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Content

Theses two volumes make up Volume I, Part IA and Part IB (Historical) (pages i-778 and 779-1624) of the Gazetteer of the Persian Gulf Historically used by the British to refer to the sea area between the Arabian Peninsula and Iran. Often referred to as The Gulf or the Arabian Gulf. , ’Omān and Central Arabia (Government of India: 1915), compiled by John Gordon Lorimer and completed for press by Captain L Birdwood.

Part 1A contains an 'Introduction' (pages i-iii) written by Birdwood in Simla, dated 10 October 1914. There is also a 'Table of Chapters, Annexures, Appendices and Genealogical Tables' (page v-viii) and 'Detailed Table of Contents' (pages ix-cxxx), both of which cover all volumes and parts of the Gazetteer .

Parts IA and IB consist of nine chapters:

Extent and format
2 volumes (1624 pages)
Arrangement

Volume I, Part I has been divided into two bound volumes (1A and 1B) for ease of binding. Part 1A contains an 'Introduction', 'Table of Chapters, Annexures, Appendices and Genealogical Trees' and 'Detailed Table of Contents'. The content is arranged into nine chapters, with accompanying annexures, that relate to specific geographic regions in the Persian Gulf Historically used by the British to refer to the sea area between the Arabian Peninsula and Iran. Often referred to as The Gulf or the Arabian Gulf. . The chapters are sub-divided into numbered periods according, for example, to the reign of a ruler or regime of a Viceroy, or are arbitrarily based on outstanding land-marks in the history of the region. Each period has been sub-divided into subject headings, each of which has been lettered. The annexures focus on a specific place or historical event. Further subject headings also appear in the right and left margins of the page. Footnotes appear occasionally at the bottom of the page to provide further details and references.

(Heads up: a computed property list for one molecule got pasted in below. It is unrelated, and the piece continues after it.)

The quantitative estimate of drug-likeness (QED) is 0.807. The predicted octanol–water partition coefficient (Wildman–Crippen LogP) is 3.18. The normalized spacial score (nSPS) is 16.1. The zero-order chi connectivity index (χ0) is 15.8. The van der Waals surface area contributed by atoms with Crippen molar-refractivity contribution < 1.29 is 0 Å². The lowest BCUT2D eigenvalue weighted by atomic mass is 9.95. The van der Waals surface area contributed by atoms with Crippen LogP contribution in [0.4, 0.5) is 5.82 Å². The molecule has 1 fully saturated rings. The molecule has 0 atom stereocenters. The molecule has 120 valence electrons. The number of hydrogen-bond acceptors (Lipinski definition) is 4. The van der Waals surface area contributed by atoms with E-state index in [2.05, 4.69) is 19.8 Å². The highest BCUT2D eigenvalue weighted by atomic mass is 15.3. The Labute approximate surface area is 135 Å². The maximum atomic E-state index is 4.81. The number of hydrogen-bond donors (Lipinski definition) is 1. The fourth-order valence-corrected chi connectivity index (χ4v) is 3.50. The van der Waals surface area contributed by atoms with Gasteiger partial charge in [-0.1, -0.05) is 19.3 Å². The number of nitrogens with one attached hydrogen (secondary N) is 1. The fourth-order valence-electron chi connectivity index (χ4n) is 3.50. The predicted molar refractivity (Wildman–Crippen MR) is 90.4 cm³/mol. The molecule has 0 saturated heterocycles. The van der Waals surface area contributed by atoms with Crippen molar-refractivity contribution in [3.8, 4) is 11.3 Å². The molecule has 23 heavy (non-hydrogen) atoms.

Physical characteristics

Foliation: The foliation sequence is circled in pencil, in the top right corner of the recto The front of a sheet of paper or leaf, often abbreviated to 'r'. of each folio. The sequence runs through parts IA and IB as follows:

  • Volume I, Part IA: The sequence begins on the first folio with text, on number 1, and ends on the last folio with text, on number 456. Total number of folios: 456. Total number of folios including covers and flysheets: 460.
  • Volume I, Part IB: The sequence begins on the first folio with text, on number 457, and ends on the last folio with text, on number 878. It should be noted that folio 488 is followed by folio 488A. Total number of folios: 423. Total number of folios including covers and flysheets: 427.
Written in
English in Latin script
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'Gazetteer of the Persian Gulf. Vol I. Historical. Part IA & IB. J G Lorimer. 1915' [‎148] (291/1782), British Library: India Office Records and Private Papers, IOR/L/PS/20/C91/1, in Qatar Digital Library <https://www.qdl.qa/archive/81055/vdc_100023575942.0x00005c> [accessed 24 June 2018]